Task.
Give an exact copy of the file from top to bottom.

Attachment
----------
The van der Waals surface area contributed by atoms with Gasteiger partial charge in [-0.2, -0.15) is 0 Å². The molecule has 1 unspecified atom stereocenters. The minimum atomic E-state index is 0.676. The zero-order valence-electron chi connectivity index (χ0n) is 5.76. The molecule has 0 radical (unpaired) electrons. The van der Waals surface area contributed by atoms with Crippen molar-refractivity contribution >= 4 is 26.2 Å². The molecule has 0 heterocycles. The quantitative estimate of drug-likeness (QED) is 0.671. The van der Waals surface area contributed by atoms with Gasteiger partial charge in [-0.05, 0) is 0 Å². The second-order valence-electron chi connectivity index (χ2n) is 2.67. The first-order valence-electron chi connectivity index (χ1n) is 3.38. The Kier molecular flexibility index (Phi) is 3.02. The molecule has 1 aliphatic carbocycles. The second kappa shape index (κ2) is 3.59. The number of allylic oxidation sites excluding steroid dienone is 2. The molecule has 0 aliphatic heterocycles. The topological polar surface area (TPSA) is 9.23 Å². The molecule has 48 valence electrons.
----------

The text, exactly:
The van der Waals surface area contributed by atoms with Gasteiger partial charge in [-0.2, -0.15) is 0 Å². The molecule has 1 unspecified atom stereocenters. The minimum atomic E-state index is 0.676. The zero-order valence-electron chi connectivity index (χ0n) is 5.76. The molecule has 0 radical (unpaired) electrons. The van der Waals surface area contributed by atoms with Crippen molar-refractivity contribution >= 4 is 26.2 Å². The molecule has 0 heterocycles. The quantitative estimate of drug-likeness (QED) is 0.671. The van der Waals surface area contributed by atoms with Gasteiger partial charge in [-0.05, 0) is 0 Å². The second-order valence-electron chi connectivity index (χ2n) is 2.67. The first-order valence-electron chi connectivity index (χ1n) is 3.38. The Kier molecular flexibility index (Phi) is 3.02. The molecule has 1 aliphatic carbocycles. The second kappa shape index (κ2) is 3.59. The number of allylic oxidation sites excluding steroid dienone is 2. The molecule has 0 aliphatic heterocycles. The topological polar surface area (TPSA) is 9.23 Å². The molecule has 48 valence electrons.